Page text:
Goal 12: Ensure sustainable consumption and production patterns
By Livia Bizikova and Peter Denton
Like many of the other sustainable development goals (SDGs), Goal 12 on sustainable consumption and production patterns (or SCP) is woven throughout the SDGs. It itemizes the key areas where changes to existing patterns must and can be made. Its inclusion is essential, because without a significant global shift in the ways we produce and consume, we will step outside the operating space in which humanity is able safely to live on this planet.
By the Rio+20 conference in 2012, SCP was recognized as one of the three "overarching objectives of and essential requirements for sustainable development" in the main outcome document, "The Future We Want," alongside poverty eradication and natural resource protection/management.
The alternative to SCP is unsustainable production and consumption, which undermines long-term development and frustrates efforts to deal with climate change. SCP therefore matters to Canada just as it does to other countries.
What SCP means, however, differs greatly between developed and developing countries. Over-consumption mostly occurs in richer countries, where SCP means developing more efficient production systems and encouraging less wasteful lifestyles. Unsustainable production tends to be found in poorer countries, where essential development may take pathways known to cause environmental damage.
To improve well-being everywhere, we need to find ways of using resources efficiently, generating less waste and enabling a more equitable standard of living worldwide. More than the other Goals, SCP requires changes in society and culture -- changes in how we think.
But it also requires changing how we live and work. Most of the targets related to Goal 12 focus on reducing environmental impact and minimizing the adverse effects of human activity on the environment. We need to reduce waste (through prevention, while we continue to "reduce, reuse, recycle") and to improve the environmentally sound life cycle management of what we produce, especially chemicals.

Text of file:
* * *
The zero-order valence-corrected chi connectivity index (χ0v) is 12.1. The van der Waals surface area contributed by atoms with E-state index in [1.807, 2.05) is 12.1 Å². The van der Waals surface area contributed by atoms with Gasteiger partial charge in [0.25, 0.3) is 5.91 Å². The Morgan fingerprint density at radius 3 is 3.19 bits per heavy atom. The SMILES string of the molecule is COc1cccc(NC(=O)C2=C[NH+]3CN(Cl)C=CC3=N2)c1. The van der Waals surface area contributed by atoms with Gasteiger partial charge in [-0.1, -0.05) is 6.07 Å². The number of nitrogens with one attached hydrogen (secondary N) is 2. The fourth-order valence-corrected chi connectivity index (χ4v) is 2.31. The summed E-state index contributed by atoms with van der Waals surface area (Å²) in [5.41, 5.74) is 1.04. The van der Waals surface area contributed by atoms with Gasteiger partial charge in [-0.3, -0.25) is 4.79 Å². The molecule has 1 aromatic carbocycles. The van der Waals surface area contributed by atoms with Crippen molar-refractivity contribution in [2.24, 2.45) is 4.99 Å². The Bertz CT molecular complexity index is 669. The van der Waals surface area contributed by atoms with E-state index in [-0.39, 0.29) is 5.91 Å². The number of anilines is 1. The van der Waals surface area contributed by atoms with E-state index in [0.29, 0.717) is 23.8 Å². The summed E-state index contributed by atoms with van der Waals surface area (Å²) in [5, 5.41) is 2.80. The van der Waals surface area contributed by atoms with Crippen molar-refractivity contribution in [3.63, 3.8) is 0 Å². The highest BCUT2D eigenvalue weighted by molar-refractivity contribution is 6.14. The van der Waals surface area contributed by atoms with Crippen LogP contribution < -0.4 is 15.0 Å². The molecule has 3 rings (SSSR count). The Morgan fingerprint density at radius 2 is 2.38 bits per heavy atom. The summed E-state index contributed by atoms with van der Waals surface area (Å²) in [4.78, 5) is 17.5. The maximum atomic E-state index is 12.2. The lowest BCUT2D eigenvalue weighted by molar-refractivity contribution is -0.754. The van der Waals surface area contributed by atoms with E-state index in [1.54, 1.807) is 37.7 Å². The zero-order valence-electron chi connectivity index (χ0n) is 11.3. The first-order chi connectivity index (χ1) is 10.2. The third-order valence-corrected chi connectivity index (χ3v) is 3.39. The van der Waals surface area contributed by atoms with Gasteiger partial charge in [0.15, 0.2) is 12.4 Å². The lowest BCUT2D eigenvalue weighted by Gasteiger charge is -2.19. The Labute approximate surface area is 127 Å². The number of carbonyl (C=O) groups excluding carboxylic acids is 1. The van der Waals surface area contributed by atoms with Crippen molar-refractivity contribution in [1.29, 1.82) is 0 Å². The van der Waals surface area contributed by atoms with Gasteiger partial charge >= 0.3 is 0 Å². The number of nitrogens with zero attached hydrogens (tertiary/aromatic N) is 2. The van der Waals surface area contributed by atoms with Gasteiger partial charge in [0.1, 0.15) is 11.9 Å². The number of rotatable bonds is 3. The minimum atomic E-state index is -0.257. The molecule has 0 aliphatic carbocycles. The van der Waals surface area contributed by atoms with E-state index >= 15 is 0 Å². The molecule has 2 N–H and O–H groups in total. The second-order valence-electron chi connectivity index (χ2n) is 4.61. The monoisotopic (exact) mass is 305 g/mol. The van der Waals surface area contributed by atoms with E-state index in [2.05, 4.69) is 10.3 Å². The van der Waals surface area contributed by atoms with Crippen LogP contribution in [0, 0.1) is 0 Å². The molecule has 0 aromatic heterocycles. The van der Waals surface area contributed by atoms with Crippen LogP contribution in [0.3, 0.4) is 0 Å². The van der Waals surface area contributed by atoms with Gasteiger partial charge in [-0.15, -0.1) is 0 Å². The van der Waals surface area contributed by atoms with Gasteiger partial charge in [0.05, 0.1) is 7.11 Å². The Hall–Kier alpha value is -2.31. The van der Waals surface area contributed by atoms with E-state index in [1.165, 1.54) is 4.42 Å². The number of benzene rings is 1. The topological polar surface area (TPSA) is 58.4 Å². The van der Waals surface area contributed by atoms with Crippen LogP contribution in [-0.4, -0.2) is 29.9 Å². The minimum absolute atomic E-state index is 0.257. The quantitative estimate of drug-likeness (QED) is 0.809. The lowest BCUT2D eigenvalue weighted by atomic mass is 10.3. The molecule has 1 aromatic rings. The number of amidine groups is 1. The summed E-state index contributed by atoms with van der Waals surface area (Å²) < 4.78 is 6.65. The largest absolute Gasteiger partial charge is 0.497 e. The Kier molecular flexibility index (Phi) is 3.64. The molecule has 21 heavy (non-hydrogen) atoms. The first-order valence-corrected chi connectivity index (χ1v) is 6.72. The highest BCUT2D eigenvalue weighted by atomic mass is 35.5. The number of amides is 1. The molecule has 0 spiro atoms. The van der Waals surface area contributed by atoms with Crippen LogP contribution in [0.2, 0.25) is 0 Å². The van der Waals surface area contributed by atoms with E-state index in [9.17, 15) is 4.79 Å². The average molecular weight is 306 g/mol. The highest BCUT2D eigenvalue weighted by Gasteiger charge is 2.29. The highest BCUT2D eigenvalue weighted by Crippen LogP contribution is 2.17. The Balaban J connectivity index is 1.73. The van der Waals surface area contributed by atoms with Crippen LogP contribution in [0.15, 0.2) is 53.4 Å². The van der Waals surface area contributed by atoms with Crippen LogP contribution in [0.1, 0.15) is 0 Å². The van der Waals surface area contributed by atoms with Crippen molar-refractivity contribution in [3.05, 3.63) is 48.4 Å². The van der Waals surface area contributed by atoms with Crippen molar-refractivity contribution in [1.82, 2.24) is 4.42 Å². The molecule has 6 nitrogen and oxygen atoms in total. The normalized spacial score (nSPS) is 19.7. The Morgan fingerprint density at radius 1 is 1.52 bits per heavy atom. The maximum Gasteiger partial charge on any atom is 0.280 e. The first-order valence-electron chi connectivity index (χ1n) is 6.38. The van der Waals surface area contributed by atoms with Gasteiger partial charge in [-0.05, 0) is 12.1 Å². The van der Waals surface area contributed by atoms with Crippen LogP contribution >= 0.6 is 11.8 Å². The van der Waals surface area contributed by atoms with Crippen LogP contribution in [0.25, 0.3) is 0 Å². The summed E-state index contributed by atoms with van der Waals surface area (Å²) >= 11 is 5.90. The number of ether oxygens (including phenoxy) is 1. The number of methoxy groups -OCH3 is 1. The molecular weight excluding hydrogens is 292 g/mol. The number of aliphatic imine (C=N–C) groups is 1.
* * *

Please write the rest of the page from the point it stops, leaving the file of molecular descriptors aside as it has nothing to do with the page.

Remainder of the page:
While this seems reasonable and practical, waste production has increased steadily over the past decades, alongside lower recycling rates. Some sectors are worse than others. For example, in North America, over a third of the food grown, produced or transported here is wasted. This raises questions about the systems we are using to manage our resources, about equity (when globally so many people do not have enough to eat) and about environmental impact (considering all the resources used to produce food and the greenhouse gases emitted to transport them). Not surprisingly, one target in Goal 12 is therefore to halve food waste by 2030.
Other targets focus on promoting green public procurement policies, reporting on corporate sustainability and educating consumers everywhere about sustainable lifestyles.
One criticism of the targets associated with these goals, is that most have no benchmarks to measure progress - they only signal the desired aggregate final outcome. For example, how much waste reduction and recycling is needed? What are the local ecological limits for resource use (such as water) or for greenhouse gas (GHG) emissions in production processes? How do we identify sustainable products and track their market share?
Fundamentally, a big part of SCP is about buying time. If we can reduce impact, minimize damage and slow the rate of consumption of non-renewable resources in the developed world, then we have the chance to bring the rest of the world up to an equitable standard of living.
In 2015, what are the implications of SCP for Canada? There has been much discussion about more efficient industrial processes in Canada (for example, oil-sands production intensity and related issues); however, from the SCP point of view it is critical to reduce material use, improve efficiency and set boundaries to expansion by well-designed natural resource management policies and practices.
Waste generation and low-levels of recycling are also a huge challenge for Canada. Both industrial and municipal waste are higher in Canada compared to other countries in the Organization for Economic Cooperation and Development (OECD).
The average household recycling and composting rates are also lower. To make matters worse, we also lack current national data for tracking progress on waste management across different sectors, making it difficult to prioritize specific problem areas. This needs to change.
Canadians also remain among the highest users per capita of energy and water, while GHG emissions are rising (not declining). Food waste alone is a significant issue in Canada. Clearly, we need to change how we live and work together.
Regardless of these challenges, SCP is a core component of our progress towards sustainability. Developed countries have committed to take the lead on this. There are opportunities for Canada both to create efficient and clean production and consumption systems at home and to assist developing countries to do the same. And that would be a very good start.
Livia Bizikova is Director, Knowledge for Integrated Decisions, at the International Institute for Sustainable Development (IISD); Peter Denton is an independent consultant.
The views expressed in this blog are those of the authors, and do not necessarily reflect the positions of CCIC or its members.
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